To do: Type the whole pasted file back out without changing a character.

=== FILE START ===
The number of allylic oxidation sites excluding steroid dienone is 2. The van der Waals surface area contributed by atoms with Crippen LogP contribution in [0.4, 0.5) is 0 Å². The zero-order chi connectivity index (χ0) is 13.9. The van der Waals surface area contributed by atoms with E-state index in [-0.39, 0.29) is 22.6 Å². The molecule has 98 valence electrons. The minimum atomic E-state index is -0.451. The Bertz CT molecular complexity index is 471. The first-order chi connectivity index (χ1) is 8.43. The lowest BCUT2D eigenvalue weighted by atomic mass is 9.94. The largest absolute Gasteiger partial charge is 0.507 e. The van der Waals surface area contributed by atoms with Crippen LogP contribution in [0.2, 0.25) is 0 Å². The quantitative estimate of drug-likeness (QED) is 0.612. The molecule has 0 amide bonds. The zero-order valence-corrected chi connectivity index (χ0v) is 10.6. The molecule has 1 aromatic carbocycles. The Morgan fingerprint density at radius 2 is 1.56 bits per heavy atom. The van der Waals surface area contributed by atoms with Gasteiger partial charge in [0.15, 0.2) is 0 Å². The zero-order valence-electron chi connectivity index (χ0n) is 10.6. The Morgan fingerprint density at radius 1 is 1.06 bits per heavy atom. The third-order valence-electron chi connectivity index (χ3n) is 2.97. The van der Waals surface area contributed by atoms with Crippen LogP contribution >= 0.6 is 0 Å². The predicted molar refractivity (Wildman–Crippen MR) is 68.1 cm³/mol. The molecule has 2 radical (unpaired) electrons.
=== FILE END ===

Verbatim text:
The number of allylic oxidation sites excluding steroid dienone is 2. The van der Waals surface area contributed by atoms with Crippen LogP contribution in [0.4, 0.5) is 0 Å². The zero-order chi connectivity index (χ0) is 13.9. The van der Waals surface area contributed by atoms with E-state index in [-0.39, 0.29) is 22.6 Å². The molecule has 98 valence electrons. The minimum atomic E-state index is -0.451. The Bertz CT molecular complexity index is 471. The first-order chi connectivity index (χ1) is 8.43. The lowest BCUT2D eigenvalue weighted by atomic mass is 9.94. The largest absolute Gasteiger partial charge is 0.507 e. The van der Waals surface area contributed by atoms with Crippen LogP contribution in [0.2, 0.25) is 0 Å². The quantitative estimate of drug-likeness (QED) is 0.612. The molecule has 0 amide bonds. The zero-order valence-corrected chi connectivity index (χ0v) is 10.6. The molecule has 1 aromatic carbocycles. The Morgan fingerprint density at radius 2 is 1.56 bits per heavy atom. The van der Waals surface area contributed by atoms with Gasteiger partial charge in [0.15, 0.2) is 0 Å². The zero-order valence-electron chi connectivity index (χ0n) is 10.6. The Morgan fingerprint density at radius 1 is 1.06 bits per heavy atom. The third-order valence-electron chi connectivity index (χ3n) is 2.97. The van der Waals surface area contributed by atoms with Crippen LogP contribution >= 0.6 is 0 Å². The predicted molar refractivity (Wildman–Crippen MR) is 68.1 cm³/mol. The molecule has 2 radical (unpaired) electrons.